I finished the fries and tried a few more back doors till I came to the burger place off of Rotterdam that had the word ‘Burgers’ painted in red letters on its cinderblock exterior. The back door was open, so I stepped inside without knocking.

            A large, tall man with a shaved head turned towards me. His face was sweaty.

            “I was wondering if you needed some help.” I said.

            “Yeah.” He looked me up and down. “The dishwasher didn’t show. You dished before?”

            “Yeah.”

            “You an ex-con?”

            “Yes.” I said and waited while he looked me over again. The burgers on the grill sizzled and he stared at me while I stood in the doorway.

            “OK,” he said. “It’s $20 bucks for the night, and I’ll give you a meal.”

            “OK.” I said.

            I took the apron from on top of the dishwasher and began pushing dishes and silverware through the rust colored machine. It made grinding noises like an old clutch, and I ate some food off of the half eaten plates between its loads. I began to sweat in the dish pit’s heat. Steam obscured the rest of the kitchen from view.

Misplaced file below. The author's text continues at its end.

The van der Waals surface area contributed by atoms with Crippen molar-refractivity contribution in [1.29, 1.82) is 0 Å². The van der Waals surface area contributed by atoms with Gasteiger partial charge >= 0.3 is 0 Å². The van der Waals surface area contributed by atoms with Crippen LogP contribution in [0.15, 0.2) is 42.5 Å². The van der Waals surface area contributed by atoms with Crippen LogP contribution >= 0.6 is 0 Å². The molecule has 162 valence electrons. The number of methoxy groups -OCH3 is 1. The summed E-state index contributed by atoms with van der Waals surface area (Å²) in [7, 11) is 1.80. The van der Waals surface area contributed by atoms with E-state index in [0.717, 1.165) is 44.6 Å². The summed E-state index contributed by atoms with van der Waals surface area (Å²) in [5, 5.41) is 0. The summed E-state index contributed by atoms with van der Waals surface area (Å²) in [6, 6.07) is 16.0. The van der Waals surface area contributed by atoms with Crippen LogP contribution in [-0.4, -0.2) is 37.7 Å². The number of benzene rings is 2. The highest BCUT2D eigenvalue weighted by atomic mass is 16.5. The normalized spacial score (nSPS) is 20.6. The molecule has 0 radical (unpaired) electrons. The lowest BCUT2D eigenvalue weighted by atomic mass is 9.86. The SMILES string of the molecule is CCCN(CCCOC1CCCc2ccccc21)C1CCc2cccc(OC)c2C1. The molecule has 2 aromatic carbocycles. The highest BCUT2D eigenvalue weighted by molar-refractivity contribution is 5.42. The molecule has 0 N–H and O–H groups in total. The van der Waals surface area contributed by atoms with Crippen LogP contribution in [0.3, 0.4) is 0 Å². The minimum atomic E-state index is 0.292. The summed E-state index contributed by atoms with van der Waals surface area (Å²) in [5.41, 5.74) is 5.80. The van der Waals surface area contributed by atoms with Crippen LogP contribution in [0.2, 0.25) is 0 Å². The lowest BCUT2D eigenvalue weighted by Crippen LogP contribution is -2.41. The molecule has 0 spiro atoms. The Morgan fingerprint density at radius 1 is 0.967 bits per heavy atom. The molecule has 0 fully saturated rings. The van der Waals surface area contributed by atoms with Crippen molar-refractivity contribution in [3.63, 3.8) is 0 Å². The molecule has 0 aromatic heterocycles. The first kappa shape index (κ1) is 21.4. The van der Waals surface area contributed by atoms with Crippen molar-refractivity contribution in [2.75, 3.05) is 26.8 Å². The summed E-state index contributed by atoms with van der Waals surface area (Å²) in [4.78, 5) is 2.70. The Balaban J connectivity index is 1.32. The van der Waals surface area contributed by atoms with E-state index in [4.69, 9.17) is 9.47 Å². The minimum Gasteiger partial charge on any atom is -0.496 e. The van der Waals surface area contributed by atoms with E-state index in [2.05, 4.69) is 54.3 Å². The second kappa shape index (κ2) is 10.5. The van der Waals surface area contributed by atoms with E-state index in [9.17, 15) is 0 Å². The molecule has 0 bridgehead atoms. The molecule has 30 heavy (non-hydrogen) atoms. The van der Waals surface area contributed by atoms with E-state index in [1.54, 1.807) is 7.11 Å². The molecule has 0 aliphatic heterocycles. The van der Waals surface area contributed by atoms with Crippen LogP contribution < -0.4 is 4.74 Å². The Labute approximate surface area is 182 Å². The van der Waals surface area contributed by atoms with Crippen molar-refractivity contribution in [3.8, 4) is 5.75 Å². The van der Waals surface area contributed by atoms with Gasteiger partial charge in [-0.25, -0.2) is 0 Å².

When I got to the pots and pans, I started thinking about the fights I had as a kid. I remembered the tall kid I knocked out for second place when I was fifteen and the blood that dripped from his eyebrow; and the big guy who didn’t look middle weight and limped around the ring when he moved right. I  beat him on points for first place when I was sixteen. I remembered the high from feeling punch drunk, and the night passed quickly in the smell of soap and the feel of warm water and the memories of who I was as a kid. The clock on the wall read three a.m. when I finished the last pot. My hands were sore and my clothes were soaked, but it didn’t matter. I took the money and food out the back door and stopped to look at the moon. The clouds were gone, and the cold made its shine seem brighter. I was happy. I had made some money, and I could bring them home some food.

 

     
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NJ Campbell lives and writes in the rural Midwest. He packs boxes as a shipping clerk for a living and writes in his spare time. His work has appeared in The New School's Eleven and a Half Journal, Twisted South Magazine and Drunk Monkeys Literary Magazine among others. He blogs descriptions of images from his daily life at njcampbell.tumblr.com